The invading Romans arrived in the area in the 1st Century and stayed to the early part of the 5th Century. The native Celts had already discovered the hot spring that daily gushes up one million litres of water heated to 46°C. The hot spring fascinated the Romans and they believed it was the work of the Gods. Initial hostilities between the two races evaporated when the Romans built the baths and a temple for worship of a deity named Sulis Minerva (a unification of the Celtic goddess Sulis and the Roman one Minerva).
The Romans may not have found gold in the hills encircling Bath but they did find stone (00litic limestone) with which to build the baths plus the temple and lead which allowed them to lay the pipe work that channelled the hot water from the spring into a series of baths and the overflow into the river Avon. The stone is apparently very easy to work with and the fine dust that is created when it’s chiselled was used as a face powder by Roman women. The settlement became famous, an ‘It Spa’ of its day, possibly because of the reputed curative powers of the spring’s water and attracted many visitors from other parts of the Roman Empire.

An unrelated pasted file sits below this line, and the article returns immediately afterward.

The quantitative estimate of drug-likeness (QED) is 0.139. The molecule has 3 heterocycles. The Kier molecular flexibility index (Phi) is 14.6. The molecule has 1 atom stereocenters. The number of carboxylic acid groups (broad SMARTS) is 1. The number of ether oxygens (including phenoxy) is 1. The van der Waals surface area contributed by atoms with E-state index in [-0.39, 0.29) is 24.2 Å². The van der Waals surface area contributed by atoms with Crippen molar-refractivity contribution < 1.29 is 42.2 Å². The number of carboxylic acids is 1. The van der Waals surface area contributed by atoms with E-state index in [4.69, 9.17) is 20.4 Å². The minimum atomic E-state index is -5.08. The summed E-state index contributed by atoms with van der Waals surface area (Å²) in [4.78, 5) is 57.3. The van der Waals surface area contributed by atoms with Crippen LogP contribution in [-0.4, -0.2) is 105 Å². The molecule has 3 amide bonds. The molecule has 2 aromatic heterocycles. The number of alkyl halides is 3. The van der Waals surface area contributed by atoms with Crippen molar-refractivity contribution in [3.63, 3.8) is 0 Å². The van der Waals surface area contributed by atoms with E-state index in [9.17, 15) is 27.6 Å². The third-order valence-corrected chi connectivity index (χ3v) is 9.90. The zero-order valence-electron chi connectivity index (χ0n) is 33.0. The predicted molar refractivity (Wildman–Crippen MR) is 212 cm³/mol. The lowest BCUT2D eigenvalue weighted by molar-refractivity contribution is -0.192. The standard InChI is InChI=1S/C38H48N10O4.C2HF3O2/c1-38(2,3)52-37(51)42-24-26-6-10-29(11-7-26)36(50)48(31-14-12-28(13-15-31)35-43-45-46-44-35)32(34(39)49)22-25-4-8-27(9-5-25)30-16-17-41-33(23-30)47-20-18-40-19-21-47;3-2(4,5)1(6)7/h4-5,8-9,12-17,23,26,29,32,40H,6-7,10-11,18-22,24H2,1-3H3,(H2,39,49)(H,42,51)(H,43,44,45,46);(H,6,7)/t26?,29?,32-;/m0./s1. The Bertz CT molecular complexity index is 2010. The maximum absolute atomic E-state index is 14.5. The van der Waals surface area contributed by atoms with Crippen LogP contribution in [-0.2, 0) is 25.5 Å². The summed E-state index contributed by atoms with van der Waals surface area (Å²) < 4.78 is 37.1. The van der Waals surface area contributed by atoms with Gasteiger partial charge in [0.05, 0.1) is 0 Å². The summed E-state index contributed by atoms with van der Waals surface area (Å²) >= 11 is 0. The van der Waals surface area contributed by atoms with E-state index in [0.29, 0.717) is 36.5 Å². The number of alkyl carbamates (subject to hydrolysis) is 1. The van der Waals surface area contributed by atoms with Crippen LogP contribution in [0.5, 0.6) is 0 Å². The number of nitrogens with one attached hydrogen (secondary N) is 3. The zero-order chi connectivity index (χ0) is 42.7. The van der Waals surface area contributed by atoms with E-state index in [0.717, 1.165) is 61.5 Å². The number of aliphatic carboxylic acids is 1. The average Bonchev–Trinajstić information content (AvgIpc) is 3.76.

Limestone is still mined in the Bath hills which are now honeycombed with tunnels; these tunnels came into their own during the World War Two when they were used to store art treasures and as an underground space where aircraft parts could be made without fear of the ‘factory’ being bombed.
The Roman Baths are splendid and so worth a visit if you are in or near Bath, the cost of admission (£12.50) includes an audio guide and some of the commentary on this guide is by Bill Bryson.
To Brucetus and Veracundus if you ever get to read this, gratias vobis ago, which I hope means thank you in Latin.